My perspective on the Thai Seasteading Matter

Randolph Hencken

Chad Elwartoski and Nadia Summergirl are friends of mine, and I am deeply concerned about their well-being.

I wrote this blog in response to the numerous inquiries I am getting from friends and acquaintances about Chad and Nadia’s current situation. If you don’t know what this is about, start here with Brian Doherty’s Reason article “Thai Government Takes Over Seastead Near the Thai Coast” and today’s article from Reuters “Thai Navy Boards Cabin Of Fugitive ‘Seasteaders’ Facing Death Penalty.”

This blog is written with regard to the information I have from the numerous international news stories I have read, comments I have seen in social media, and from what I can ascertain from the translated version of the Royal Thai Navy’s statements on Facebook.

I am not in contact with Chad or Nadia. I do not know where they are. I do not have a full understanding of the Thai government’s actions or intentions.

What I do know:

I had dinner with Chad, Nadia and a principal of Ocean Builders in Phuket in February and heard first hand about their plans with the “first seastead”, Ocean Builders’ plans to build and sell more seasteads, and to create a community in international waters off the coast of Thailand.

In no way did Chad, Nadia, or Ocean Builders have any intentions of violating the laws of Thailand, nor disrupting or interfering with Thailand’s sovereignty.

The Seastead was located outside of Thailand’s territorial waters. It is (was?) 14 miles from the nearest land mass. Territorial seas extend 12 miles from a nation’s shoreline.

The seastead was within Thailand’s Contiguous Zone, where Thailand has the legal right to protect itself from certain acts — but Ocean Builders did not intentionally violate those laws.

The seastead was temporarily anchored and could be towed to other locations, thus it did not fall under the definition of an artificial island within the nation’s Exclusive Economic Zone. Ocean Builders was not extracting resources from the Thai EEZ, which would be a violation of law.

The intentions of these “first seasteaders” were to pioneer a seasteading community in international waters. A community that would prove that people could live nearly full time on seasteads. They planned to grow their own food. They planned to demonstrate that they could live there and not harm the ecosystem.

They wanted to offer other like-minded people the freedom that seasteaders believe exist in international waters. However, they planned to be fully compliant with all Thai laws and regulations, as travel through Thailand would be fundamental to their existence.

They were very fond of Thailand and the Thai people (Nadia is Thai). They believed that as the seastead community grew they would become an additional tourist attraction for Thailand, that they would be a net benefit to the Thai economy, and that they would attract investors who would have ancillary economic activities in Thailand.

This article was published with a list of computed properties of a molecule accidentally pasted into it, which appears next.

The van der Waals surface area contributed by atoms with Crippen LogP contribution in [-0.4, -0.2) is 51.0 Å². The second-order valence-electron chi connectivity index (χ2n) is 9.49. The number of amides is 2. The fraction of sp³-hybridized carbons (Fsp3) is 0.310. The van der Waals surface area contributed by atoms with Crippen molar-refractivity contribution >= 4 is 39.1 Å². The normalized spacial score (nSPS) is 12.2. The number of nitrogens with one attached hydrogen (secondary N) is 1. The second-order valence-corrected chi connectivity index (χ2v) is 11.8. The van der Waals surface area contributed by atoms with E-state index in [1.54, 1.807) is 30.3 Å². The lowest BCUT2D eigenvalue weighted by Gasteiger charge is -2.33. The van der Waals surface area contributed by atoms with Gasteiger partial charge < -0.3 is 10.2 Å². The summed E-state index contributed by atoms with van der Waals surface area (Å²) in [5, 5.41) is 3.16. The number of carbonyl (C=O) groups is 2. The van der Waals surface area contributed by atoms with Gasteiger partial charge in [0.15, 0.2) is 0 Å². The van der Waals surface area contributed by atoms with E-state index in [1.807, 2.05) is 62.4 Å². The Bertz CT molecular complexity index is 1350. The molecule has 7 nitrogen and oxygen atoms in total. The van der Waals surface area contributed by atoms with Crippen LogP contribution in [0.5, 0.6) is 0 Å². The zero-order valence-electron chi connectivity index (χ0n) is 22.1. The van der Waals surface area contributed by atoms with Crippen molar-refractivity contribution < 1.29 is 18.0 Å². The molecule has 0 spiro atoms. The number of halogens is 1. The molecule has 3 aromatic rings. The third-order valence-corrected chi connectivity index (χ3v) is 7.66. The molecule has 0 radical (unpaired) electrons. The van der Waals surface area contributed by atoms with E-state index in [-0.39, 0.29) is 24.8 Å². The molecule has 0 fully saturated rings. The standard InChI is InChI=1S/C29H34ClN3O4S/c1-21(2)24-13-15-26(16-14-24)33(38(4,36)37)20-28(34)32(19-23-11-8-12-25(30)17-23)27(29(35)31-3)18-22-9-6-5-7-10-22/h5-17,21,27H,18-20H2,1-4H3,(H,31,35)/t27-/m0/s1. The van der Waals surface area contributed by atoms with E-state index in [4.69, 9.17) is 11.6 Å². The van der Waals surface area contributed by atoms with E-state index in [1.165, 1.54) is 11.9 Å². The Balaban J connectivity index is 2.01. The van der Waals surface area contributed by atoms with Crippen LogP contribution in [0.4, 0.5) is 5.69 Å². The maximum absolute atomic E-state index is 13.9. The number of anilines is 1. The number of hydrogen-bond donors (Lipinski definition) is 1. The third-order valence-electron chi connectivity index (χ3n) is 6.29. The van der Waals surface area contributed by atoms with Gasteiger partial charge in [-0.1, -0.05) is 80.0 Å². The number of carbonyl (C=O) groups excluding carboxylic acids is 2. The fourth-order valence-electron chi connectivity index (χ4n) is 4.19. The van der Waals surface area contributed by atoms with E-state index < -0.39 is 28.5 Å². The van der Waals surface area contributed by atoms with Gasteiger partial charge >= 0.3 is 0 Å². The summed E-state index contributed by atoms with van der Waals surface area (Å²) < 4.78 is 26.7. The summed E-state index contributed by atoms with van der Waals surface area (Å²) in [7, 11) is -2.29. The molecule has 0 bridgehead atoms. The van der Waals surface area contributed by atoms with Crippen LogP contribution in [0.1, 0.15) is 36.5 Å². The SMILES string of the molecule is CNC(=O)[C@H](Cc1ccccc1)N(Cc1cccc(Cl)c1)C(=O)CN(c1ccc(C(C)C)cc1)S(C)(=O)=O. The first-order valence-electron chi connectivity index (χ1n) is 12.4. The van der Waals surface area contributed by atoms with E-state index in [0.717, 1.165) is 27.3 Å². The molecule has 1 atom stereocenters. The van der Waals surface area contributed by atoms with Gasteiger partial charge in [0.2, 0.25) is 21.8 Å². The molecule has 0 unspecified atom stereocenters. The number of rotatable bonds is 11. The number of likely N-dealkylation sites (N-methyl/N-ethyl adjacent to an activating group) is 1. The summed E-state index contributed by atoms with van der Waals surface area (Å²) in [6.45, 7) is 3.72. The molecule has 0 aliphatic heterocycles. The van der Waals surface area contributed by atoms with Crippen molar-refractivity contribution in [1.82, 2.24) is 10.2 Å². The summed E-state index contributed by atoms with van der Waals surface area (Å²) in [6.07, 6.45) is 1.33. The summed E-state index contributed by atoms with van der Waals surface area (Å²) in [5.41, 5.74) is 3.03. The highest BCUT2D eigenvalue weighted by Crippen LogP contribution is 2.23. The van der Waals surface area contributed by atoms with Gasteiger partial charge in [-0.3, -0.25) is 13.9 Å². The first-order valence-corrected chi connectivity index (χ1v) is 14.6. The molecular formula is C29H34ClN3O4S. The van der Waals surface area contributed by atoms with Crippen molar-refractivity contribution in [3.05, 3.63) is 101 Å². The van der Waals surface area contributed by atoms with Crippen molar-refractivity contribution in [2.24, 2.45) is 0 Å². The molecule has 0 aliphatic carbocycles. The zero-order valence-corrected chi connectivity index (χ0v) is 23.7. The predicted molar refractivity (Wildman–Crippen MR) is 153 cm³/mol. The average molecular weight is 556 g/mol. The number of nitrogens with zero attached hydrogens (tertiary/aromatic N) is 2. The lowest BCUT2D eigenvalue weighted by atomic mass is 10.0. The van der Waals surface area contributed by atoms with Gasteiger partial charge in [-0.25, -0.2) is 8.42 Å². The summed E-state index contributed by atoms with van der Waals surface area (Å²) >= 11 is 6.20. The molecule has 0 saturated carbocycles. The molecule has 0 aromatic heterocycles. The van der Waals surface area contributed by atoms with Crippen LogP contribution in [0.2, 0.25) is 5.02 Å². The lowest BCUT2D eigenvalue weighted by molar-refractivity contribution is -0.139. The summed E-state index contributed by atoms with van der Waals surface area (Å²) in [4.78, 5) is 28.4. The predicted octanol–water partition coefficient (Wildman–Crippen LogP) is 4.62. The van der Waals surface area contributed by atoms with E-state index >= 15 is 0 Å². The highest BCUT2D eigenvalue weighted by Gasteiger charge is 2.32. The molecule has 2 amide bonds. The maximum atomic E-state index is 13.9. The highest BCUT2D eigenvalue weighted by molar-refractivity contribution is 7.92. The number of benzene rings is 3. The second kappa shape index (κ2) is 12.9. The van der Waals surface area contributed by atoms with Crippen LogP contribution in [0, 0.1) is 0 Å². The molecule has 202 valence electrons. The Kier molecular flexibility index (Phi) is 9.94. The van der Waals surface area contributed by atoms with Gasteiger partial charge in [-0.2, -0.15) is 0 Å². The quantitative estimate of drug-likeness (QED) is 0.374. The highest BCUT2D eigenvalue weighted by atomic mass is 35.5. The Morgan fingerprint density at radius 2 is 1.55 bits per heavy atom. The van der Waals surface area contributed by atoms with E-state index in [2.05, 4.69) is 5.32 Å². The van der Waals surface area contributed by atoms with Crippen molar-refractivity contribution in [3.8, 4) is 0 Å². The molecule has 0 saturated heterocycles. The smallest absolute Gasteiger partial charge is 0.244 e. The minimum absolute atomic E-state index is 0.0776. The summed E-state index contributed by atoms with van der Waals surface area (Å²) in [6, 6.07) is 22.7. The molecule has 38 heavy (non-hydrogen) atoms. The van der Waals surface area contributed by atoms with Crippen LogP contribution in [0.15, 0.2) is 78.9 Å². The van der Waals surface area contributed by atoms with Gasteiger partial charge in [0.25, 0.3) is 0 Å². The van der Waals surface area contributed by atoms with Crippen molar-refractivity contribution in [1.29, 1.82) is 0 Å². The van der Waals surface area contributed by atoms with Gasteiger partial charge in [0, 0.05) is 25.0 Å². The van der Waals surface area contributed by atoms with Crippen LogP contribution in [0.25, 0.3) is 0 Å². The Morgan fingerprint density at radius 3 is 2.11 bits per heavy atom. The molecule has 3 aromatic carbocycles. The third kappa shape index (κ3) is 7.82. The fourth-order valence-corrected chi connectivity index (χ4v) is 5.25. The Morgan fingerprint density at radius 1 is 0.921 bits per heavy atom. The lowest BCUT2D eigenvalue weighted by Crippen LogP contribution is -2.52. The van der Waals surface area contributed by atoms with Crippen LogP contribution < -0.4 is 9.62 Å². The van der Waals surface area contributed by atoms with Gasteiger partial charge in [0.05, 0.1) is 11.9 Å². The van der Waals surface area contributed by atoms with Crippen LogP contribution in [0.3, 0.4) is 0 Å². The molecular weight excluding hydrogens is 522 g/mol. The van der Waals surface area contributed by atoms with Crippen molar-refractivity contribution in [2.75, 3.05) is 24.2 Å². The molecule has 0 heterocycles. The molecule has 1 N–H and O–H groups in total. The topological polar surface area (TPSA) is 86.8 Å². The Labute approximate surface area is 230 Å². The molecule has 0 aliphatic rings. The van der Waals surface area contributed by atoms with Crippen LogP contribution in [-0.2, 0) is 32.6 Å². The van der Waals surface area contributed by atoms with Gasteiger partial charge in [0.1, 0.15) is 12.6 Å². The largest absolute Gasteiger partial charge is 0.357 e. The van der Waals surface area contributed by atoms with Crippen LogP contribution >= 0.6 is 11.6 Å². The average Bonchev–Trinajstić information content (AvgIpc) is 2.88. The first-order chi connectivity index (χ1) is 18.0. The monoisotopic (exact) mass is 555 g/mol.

They built the seastead in a Thai shipping yard, paying all the normal taxes that all Thai companies are subject to.

Chad and Nadia are clearly eccentric people, but they are no threat to Thailand. In fact, they have deeply held convictions against using force to harm others. They are liberty yearning pacifists.

It appears that the Thai Navy reacted in haste to a nonexistent, yet perceived threat. The Thai Navy has a duty to protect Thailand, and it can be understood that stories of foreigners setting up a “micronation” in the Thai seas would be an act that the Thai Navy would want to protect Thailand from.

However, I do not believe — and I don’t think that Chad and Nadia believed — that a bonafide micronation would have evolved from the small community that would have set anchor outside the Thai territorial waters. It would have merely been a small ocean based seasteading demonstration community.

While seasteaders do dream of large floating cities in international waters, the evolution of this will take decades. If and when a seastead community is large enough to warrant its own legal definition as a state, it will be because it cooperates with existing nations. Until then, seasteading will be pushed forward through many trials and errors.

Ocean Builders is trying to bring seasteading into the world through a one-single-family-seastead-in-international-waters-at-a-time model. They are not trying to violate the laws of the nation that they are building their seasteads in.

I have known Chad for about seven years. He is the perfect person to pioneer a single family seastead. He has dreamed of living on the open sea for longer than I have known him. The threat of life in prison or the death penalty for what they have done is horrific and I am very sad for them.

What I hope will happen:

I hope that this matter will be resolved quickly without any harm or punishment imposed on Chad, Nadia, or Ocean Builders.

I hope the Thai government will conclude that a small community of single family homes off of their coast would not be a threat to their sovereignty.

I hope that Thailand will do the right thing and work with Chad and Nadia so that they can have a peaceful home in international waters, while traveling freely in and out of Thailand.

For more information see this statement from Ocean Builders.

Randolph Hencken

Written by

Former Seasteader. Nonprofit Executive. Entrepreneur. Compassionate, rational, advocate for social justice. Burner.

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